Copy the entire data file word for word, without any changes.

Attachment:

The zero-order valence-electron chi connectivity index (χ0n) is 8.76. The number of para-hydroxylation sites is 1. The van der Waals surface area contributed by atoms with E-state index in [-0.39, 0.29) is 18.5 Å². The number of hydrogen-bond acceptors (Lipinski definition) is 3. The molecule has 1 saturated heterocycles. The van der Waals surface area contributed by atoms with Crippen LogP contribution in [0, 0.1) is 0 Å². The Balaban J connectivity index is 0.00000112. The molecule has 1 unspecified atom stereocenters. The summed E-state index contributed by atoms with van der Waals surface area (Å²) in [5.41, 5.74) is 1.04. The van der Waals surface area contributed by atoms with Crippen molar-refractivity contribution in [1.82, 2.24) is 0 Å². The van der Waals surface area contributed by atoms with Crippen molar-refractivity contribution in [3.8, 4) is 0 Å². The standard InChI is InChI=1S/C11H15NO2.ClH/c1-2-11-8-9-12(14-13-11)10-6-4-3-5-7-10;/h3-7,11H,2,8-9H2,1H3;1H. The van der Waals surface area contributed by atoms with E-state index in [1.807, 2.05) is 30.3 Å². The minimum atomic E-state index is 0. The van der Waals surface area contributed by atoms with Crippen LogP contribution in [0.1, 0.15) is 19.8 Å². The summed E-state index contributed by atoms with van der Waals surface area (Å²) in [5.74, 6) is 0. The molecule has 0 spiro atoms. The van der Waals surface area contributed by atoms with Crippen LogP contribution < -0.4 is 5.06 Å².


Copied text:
The zero-order valence-electron chi connectivity index (χ0n) is 8.76. The number of para-hydroxylation sites is 1. The van der Waals surface area contributed by atoms with E-state index in [-0.39, 0.29) is 18.5 Å². The number of hydrogen-bond acceptors (Lipinski definition) is 3. The molecule has 1 saturated heterocycles. The van der Waals surface area contributed by atoms with Crippen LogP contribution in [0, 0.1) is 0 Å². The Balaban J connectivity index is 0.00000112. The molecule has 1 unspecified atom stereocenters. The summed E-state index contributed by atoms with van der Waals surface area (Å²) in [5.41, 5.74) is 1.04. The van der Waals surface area contributed by atoms with Crippen molar-refractivity contribution in [1.82, 2.24) is 0 Å². The van der Waals surface area contributed by atoms with Crippen molar-refractivity contribution in [3.8, 4) is 0 Å². The standard InChI is InChI=1S/C11H15NO2.ClH/c1-2-11-8-9-12(14-13-11)10-6-4-3-5-7-10;/h3-7,11H,2,8-9H2,1H3;1H. The van der Waals surface area contributed by atoms with E-state index in [1.807, 2.05) is 30.3 Å². The minimum atomic E-state index is 0. The van der Waals surface area contributed by atoms with Crippen LogP contribution in [0.1, 0.15) is 19.8 Å². The summed E-state index contributed by atoms with van der Waals surface area (Å²) in [5.74, 6) is 0. The molecule has 0 spiro atoms. The van der Waals surface area contributed by atoms with Crippen LogP contribution < -0.4 is 5.06 Å².